Spring5 also supports the @RequestMapping type of controllers that define the handler mappings for the applications. We can write a controller method as shown below to create a similar API in the @RequestMapping style.

@GetMapping("/user") public Mono<ServerResponse> handleGetUsers() {}

Mono<ServerResponse> has to be returned from the controller method.

RouterFunction provides the DSL kind of routing capabilities for the application. At this point in time, mixing both types is not supported by Springs.


Create a HttpServerConfig Class That Creates a HttpServer Class

import org.springframework.http.server.reactive.HttpHandler;
import org.springframework.http.server.reactive.ReactorHttpHandlerAdapter;
import reactor.ipc.netty.http.server.HttpServer;
@Configuration
public class HttpServerConfig {
@Autowired
private Environment environment;

@Bean
public HttpServer httpServer(RouterFunction<?> routerFunction) {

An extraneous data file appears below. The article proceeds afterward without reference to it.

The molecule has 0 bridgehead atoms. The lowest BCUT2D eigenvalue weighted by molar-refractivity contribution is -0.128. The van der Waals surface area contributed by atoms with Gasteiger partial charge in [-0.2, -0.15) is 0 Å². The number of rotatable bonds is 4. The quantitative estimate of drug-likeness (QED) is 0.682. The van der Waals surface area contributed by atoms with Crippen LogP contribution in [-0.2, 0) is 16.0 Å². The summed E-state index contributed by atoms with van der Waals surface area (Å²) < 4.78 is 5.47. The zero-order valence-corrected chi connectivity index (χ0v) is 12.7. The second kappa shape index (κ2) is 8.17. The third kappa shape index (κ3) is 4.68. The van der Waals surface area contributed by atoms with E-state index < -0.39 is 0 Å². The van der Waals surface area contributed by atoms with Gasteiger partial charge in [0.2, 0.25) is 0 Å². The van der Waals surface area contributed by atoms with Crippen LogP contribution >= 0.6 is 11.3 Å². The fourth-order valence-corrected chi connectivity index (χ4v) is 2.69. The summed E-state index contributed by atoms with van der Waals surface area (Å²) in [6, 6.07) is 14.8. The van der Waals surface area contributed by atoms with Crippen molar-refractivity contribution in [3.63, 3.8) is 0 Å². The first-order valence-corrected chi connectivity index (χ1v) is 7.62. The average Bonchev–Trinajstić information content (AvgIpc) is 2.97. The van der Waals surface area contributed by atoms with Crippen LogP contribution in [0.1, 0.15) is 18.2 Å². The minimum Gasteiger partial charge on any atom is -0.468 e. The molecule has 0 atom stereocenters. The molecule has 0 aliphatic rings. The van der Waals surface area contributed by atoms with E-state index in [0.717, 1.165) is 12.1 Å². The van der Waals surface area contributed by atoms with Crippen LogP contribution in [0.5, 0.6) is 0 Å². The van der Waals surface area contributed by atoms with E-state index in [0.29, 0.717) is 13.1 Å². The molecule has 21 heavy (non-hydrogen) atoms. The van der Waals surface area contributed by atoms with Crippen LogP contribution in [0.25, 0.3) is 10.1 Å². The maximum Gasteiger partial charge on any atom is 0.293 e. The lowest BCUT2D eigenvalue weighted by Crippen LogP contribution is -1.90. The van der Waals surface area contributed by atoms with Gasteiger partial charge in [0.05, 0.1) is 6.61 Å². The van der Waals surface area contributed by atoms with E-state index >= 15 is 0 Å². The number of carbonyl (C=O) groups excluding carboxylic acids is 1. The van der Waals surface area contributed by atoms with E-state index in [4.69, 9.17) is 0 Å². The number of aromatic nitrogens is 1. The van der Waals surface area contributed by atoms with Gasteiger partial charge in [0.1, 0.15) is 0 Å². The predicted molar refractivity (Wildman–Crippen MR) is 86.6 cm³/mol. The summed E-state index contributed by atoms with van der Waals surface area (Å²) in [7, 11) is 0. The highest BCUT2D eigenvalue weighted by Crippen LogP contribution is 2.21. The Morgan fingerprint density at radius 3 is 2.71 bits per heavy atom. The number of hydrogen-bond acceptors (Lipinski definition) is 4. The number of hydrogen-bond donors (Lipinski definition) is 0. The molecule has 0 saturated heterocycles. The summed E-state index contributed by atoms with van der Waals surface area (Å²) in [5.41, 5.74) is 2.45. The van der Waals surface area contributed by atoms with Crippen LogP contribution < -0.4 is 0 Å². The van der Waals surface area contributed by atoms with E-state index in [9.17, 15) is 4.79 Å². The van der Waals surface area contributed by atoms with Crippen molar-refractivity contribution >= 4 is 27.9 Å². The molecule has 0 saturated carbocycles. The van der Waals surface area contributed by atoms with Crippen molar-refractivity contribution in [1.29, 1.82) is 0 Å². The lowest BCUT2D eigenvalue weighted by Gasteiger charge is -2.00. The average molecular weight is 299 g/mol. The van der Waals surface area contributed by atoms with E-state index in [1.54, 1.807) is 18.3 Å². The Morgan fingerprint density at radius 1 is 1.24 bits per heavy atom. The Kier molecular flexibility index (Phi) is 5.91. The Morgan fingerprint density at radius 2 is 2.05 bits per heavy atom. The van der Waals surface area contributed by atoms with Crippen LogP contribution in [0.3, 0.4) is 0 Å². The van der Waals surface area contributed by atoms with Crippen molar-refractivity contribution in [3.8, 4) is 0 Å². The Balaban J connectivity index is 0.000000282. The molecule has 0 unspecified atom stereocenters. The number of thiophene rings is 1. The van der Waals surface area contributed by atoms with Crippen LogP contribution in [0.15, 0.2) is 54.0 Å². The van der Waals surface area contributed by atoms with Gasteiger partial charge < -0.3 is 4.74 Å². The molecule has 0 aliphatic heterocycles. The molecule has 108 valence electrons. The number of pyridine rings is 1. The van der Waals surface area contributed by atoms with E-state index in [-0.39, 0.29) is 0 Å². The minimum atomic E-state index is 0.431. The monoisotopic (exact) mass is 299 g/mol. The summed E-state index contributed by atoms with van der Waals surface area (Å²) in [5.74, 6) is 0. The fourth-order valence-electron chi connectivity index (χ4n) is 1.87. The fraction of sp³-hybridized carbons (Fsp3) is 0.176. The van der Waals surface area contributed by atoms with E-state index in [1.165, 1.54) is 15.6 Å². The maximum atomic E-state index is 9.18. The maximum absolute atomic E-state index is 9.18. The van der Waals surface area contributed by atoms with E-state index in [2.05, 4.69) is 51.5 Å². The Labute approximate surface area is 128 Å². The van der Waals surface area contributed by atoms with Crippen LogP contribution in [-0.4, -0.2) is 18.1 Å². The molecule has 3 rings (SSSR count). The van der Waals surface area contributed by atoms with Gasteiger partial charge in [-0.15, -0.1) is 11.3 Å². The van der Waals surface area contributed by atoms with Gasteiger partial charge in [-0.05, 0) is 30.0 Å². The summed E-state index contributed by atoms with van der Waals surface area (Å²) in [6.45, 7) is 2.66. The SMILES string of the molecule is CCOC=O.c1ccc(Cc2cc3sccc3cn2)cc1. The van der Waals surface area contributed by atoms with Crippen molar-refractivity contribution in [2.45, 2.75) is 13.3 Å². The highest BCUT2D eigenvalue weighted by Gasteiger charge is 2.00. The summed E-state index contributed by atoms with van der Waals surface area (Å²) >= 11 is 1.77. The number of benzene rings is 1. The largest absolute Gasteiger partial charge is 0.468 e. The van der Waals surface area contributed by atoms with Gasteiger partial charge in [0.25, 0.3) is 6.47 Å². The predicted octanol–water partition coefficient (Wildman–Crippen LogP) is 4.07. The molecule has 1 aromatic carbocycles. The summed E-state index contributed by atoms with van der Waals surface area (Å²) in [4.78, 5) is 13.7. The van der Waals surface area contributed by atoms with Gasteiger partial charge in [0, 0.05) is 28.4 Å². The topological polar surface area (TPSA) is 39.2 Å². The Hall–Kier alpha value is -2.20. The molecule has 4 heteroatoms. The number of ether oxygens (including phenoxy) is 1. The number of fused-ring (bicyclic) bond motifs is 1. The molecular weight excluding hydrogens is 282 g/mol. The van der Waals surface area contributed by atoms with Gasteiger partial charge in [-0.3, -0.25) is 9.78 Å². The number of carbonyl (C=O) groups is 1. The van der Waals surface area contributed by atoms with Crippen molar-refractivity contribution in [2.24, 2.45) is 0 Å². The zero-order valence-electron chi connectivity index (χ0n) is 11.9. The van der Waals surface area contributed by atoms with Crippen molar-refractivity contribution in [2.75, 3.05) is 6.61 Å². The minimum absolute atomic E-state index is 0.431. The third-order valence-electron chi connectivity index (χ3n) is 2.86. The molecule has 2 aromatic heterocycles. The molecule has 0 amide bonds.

HttpHandler httpHandler = RouterFunctions.toHttpHandler(routerFunction);
ReactorHttpHandlerAdapter adapter = new ReactorHttpHandlerAdapter(httpHandler);
HttpServer server = HttpServer.create("localhost", Integer.valueOf(environment.getProperty("server.port")));
server.newHandler(adapter);
return server;
}
}

This creates a netty HttpServer on a defined port in the application properties. Spring supports other servers also like Tomcat and undertow. Since netty is asynchronous and event-driven by nature, it is better for reactive applications. Tomcat uses Java NIO to implement servlet specs. Netty is an implementation of NIO which is optimized for asynchronous, event-driven nonblocking IO applications.

The Tomcat server can also be used as shown in below code:

    Tomcat tomcatServer = new Tomcat();
    tomcatServer.setHostname("localhost");
    tomcatServer.setPort(Integer.valueOf(environment.getProperty("server.port")));
    Context rootContext = tomcatServer.addContext("", System.getProperty("java.io.tmpdir"));
    ServletHttpHandlerAdapter servlet = new ServletHttpHandlerAdapter(httpHandler);
    Tomcat.addServlet(rootContext, "httpHandlerServlet", servlet);
    rootContext.addServletMapping("/", "httpHandlerServlet");
    tomcatServer.start();


Create a Spring Boot Main Class That Boots the Application

@SpringBootApplication
public class Spring5ReactiveApplication {
public static void main(String[] args) throws IOException {
SpringApplication.run(Spring5ReactiveApplication.class, args);